Meanwhile at the site of the Kryptonite incident, the imprint of Superman left yesterday begins to take a 3 dimensional form, cast in the mold of Superman. It lives! Like some nightmare creature, it plods towards the distant mountains and toward the villages and towns and cities beyond, moving slowly, relentlessly to a terrible destiny....

4Story - 4: Before you read, I would just like to thank Barry Freiman and everyone else who commented on me, good and bad. My username is kalelofkrypton123456, so I'll respond to your comments by posting or e-mail, more on the posting. Anyway, this was a tough issue to summarize and it's even harder to rate, 'cause it's sorta good, but it's got inconcistencies, only an extremely good issue can get a 5 from me even if it's got inconcistencies the size of the Daily Planet globe. This issue is cool, but it's almost all setup yet it manages to keep itself from being boring thanks to Superman chasing a bunch of guys after a rocket which is gonna bring you your cheese of the month. That's inconcistencie number one, why build a very expensive rocket high on gas, remember this was in the seventies, and low on practicality, number two, Superman rips open the hull of a plane, at 50,000 feet, the air pressure would have sucked the pilots out of the cockpit and send them to their death, and he does it, twice! But a lot more on the first jet. But beyond that it's a very good issue. Minus one point for the mail rocket and half-a-point for the whole ripping open of the jet thing, 'cause Swan made it look so cool. 3.5 out of the 5, rounded it off and it's a 4 out of 5.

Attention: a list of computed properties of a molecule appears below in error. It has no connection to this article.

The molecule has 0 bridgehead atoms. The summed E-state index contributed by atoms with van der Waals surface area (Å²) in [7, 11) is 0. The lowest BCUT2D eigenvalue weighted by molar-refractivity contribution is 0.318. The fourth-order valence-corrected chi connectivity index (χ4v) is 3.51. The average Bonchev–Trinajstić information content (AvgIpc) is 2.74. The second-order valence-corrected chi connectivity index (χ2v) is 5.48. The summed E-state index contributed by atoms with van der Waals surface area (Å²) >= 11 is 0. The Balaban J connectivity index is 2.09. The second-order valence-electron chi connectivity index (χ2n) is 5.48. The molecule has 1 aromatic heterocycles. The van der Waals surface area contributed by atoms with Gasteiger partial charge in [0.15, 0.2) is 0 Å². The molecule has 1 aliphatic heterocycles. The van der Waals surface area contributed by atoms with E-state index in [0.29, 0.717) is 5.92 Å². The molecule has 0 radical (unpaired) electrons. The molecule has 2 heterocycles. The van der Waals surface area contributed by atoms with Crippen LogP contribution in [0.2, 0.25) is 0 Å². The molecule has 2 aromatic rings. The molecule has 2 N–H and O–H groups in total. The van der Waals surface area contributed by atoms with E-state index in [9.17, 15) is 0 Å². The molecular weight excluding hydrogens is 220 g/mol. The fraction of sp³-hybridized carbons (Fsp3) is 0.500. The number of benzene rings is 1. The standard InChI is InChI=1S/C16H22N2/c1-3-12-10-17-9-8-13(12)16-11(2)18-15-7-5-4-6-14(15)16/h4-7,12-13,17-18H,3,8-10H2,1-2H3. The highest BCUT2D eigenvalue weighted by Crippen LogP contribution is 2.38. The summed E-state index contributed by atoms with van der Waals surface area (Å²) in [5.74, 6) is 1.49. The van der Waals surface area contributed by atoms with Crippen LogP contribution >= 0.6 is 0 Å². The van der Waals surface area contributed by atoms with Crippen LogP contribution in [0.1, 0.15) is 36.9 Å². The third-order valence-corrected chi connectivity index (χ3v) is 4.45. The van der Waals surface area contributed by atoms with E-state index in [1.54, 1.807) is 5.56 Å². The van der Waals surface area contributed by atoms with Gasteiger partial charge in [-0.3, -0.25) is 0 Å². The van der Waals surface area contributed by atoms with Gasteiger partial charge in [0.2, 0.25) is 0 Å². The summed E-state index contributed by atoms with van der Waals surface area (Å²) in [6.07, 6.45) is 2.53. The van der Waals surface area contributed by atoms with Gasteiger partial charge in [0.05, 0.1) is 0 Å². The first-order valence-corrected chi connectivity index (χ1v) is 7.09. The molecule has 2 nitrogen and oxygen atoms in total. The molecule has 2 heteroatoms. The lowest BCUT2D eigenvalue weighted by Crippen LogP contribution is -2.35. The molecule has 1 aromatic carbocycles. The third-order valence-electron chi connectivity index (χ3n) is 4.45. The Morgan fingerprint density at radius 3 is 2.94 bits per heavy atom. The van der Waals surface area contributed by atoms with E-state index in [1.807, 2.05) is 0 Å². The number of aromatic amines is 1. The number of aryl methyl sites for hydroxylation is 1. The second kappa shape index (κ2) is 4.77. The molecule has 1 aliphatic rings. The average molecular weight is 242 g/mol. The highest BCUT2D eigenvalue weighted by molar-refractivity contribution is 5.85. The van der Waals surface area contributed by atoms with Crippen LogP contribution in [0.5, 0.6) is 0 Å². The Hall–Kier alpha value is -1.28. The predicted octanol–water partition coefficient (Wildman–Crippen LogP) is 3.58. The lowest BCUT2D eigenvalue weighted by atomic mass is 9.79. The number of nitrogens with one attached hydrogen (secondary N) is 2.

5Art - 5: Swan-Anderson, the first time I saw Swan's art, I didn't really like it, but I learned to appreciate his hatching method and Murphy Anderson's inks. I learned to like it and I've began imitating his hatching method when I draw. And thanks to Swan we got Christopher Reeve as Superman. And he made the jet sequence very cool. It would look great if they did it on Smallville.